The fields north of the Oak belonged to the Baker family, who lived in a house called Alderfield, and later became Miss Whittam’s riding school (the site is now covered by Greencroft). The old hedge line can still be seen between the old Oak, the adjacent trees and another oak tree of a similar age near the Malthouse Way entrance. Another visible hedge line divides the green from the woods close to the Maltings. This divided the fields belonging to Alderfield from Fish Pan Pasture.

The presence of the mill combined with the two fishing ponds on the Tithe Map and the large culvert adjacent to Hill Road South, all form evidence that Fish House Brook was several times larger and more forceful than it is now, showing the drastic shifts that have been brought about in the water table over the past 150 years. Another point of note is that there was a well in the valley close to the edge of the brook, to whose steps a path ran from Alderfield; this disappeared with the building of the new estates.

The large and irregular field patterns suggests they date back at least to medieval times. A 1590 map refers to the land that stretches from Pope Lane to Castle Hill as ‘all these ancient and several lands of the manor of Penwortham as well as the Queen’s as of freeholders and copyholders[2]’. The first entry for Penwortham in the Domesday book cites the existence of ‘two ploughs,’ in reference to Penwortham End and Middleforth Green. Evidence from the Dock Finds shows the area adjacent to the Ribble near Castle Hill was occupied from the Neolithic period onward. If this was the case in higher Penwortham, then judging by the population figures (the population of Britain was higher in the Iron Age than it was during the Norman period[3]) it is possible Middleforth Green and the valley have been occupied and farmed just as long.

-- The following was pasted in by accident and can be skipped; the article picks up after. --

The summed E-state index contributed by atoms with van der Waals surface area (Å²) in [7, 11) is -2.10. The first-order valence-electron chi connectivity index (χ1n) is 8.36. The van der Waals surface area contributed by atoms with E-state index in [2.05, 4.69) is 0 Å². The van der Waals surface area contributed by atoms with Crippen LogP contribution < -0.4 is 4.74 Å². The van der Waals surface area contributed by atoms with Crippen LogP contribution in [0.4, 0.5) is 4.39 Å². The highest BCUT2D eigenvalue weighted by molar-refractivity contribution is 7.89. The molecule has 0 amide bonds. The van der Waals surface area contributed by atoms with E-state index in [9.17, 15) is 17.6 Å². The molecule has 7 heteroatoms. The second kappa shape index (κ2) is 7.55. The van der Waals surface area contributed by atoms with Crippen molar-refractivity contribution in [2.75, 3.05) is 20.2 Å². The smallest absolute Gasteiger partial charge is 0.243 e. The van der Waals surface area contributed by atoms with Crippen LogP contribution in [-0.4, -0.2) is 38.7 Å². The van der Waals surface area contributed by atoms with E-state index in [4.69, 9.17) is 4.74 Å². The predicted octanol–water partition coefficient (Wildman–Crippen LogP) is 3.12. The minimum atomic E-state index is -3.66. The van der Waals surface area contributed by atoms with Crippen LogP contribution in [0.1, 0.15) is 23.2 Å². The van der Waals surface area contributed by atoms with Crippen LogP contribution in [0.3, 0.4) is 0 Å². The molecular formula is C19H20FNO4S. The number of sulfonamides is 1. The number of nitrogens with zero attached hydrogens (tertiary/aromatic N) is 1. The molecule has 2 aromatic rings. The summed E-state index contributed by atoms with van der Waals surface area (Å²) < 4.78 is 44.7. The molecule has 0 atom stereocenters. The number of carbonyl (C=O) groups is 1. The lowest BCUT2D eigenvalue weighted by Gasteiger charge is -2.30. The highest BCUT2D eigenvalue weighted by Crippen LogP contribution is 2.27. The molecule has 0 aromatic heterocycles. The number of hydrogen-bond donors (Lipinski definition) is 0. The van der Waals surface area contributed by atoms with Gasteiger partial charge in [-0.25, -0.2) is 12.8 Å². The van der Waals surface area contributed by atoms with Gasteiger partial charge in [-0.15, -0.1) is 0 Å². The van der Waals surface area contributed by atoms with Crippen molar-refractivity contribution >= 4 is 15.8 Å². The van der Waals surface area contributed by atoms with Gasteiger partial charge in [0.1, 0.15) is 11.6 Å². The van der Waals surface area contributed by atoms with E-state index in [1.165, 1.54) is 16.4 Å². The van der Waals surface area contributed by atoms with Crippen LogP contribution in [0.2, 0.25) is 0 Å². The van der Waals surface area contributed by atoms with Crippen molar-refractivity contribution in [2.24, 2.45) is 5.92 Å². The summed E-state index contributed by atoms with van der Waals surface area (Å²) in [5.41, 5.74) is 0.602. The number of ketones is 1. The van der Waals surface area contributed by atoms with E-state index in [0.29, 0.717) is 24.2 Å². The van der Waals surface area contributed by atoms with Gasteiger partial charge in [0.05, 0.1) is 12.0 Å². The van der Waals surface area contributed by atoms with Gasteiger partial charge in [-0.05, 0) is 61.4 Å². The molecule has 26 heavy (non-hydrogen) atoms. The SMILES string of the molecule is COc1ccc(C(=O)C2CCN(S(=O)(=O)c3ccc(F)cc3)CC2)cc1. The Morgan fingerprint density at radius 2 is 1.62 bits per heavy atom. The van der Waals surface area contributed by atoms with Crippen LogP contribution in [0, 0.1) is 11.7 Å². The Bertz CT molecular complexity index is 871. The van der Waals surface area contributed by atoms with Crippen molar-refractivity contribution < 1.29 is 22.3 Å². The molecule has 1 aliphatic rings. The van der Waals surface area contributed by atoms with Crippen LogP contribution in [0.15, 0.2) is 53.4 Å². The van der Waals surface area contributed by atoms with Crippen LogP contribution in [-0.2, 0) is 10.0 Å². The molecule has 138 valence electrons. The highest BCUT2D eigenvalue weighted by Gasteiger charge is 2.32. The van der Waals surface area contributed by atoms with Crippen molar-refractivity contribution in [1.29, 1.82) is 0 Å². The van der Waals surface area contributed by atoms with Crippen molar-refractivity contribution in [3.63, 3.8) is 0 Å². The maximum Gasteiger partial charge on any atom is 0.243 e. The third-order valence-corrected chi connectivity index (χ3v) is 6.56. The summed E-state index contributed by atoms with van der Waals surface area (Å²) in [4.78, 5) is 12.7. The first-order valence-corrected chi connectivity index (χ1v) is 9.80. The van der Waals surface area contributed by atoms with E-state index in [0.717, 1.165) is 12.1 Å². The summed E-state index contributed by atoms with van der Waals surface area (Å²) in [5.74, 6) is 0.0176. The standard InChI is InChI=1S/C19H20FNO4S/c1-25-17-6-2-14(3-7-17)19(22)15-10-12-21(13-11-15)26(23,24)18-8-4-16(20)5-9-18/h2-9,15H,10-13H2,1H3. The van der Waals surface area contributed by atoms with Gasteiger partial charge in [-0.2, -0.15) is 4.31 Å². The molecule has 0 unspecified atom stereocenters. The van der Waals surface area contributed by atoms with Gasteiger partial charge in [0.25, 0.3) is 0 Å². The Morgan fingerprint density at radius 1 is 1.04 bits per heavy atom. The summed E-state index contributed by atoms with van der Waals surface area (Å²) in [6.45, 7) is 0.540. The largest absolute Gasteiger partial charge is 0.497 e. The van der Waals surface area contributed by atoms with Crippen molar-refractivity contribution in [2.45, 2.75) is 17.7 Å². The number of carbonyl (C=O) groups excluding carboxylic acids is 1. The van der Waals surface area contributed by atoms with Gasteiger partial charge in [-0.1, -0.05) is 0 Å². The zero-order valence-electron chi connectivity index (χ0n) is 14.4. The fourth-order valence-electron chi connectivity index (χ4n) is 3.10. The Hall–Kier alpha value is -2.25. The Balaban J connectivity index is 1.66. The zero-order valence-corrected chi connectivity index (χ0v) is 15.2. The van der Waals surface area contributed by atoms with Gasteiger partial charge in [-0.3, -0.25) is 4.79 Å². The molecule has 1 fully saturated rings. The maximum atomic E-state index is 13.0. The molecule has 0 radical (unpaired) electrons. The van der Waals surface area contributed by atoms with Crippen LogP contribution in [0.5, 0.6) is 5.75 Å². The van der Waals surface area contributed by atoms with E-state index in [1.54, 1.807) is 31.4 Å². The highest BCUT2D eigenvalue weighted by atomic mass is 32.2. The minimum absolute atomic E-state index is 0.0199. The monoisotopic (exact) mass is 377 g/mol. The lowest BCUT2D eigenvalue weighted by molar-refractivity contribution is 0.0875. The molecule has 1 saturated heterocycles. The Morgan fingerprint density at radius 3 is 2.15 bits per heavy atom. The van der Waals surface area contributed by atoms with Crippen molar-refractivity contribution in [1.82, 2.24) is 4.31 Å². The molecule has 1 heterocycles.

The occupation and land use changed dramatically between 1979 and 1984 as a result of the Central Lancashire New Towns project. This was set up in 1973 and aimed to draw together Penwortham, Preston, Walton, Leyland and Chorley in a vast urban sprawl with a population of half a million, covering 55 square miles with houses[4]. During this period the estates of Greencroft, Malthouse Way, Alderfield and the Maltings were built- over 300 houses, bringing an approximate number of 600 people[5] into the area, in stark contrast to the small number who occupied Malt House Farm and Cottage and Alderfield. It was during this period that Middleforth School, which was founded in 1861 and was formerly a Chapel-School situated where Church Brook House now stands at the bottom of Marshall’s Brow, was moved to its present site[6]. It seems needless to say that the impact on the nature and wildlife of the area must have been huge.

This open green space and woodland now forms an important habitat for wildlife, a roosting place for birds, a possible swimming place for stream life and a pleasant vista for dog walkers and play area for children, and is the only place amidst the new estates where the traces of so many centuries of our rural past is preserved. Home to a plethora of living things, from those with roots and leaves, to those with legs, tails or wings, it is an eco-system that deserves care and respect, and this is the purpose of the Friends of Greencroft Valley.

[1] Elizabeth Basquill, More Hidden Histories of Penwortham Houses, (The Friends of Hurst Grange Park, 2011), p6-11, 42-44.
[2] Alan Crosby, Penwortham in the Past, (Carnegie Press, 1988), p67
[3] There were 3 million people in 700 BC compared to 2.5 million in 1086
[4] Alan Crosby, Penwortham in the Past, (Carnegie Press, 1988), p145
[5] Going by the average figure of 2.32 people per household
[6] Penwortham Magazine, Issue 3.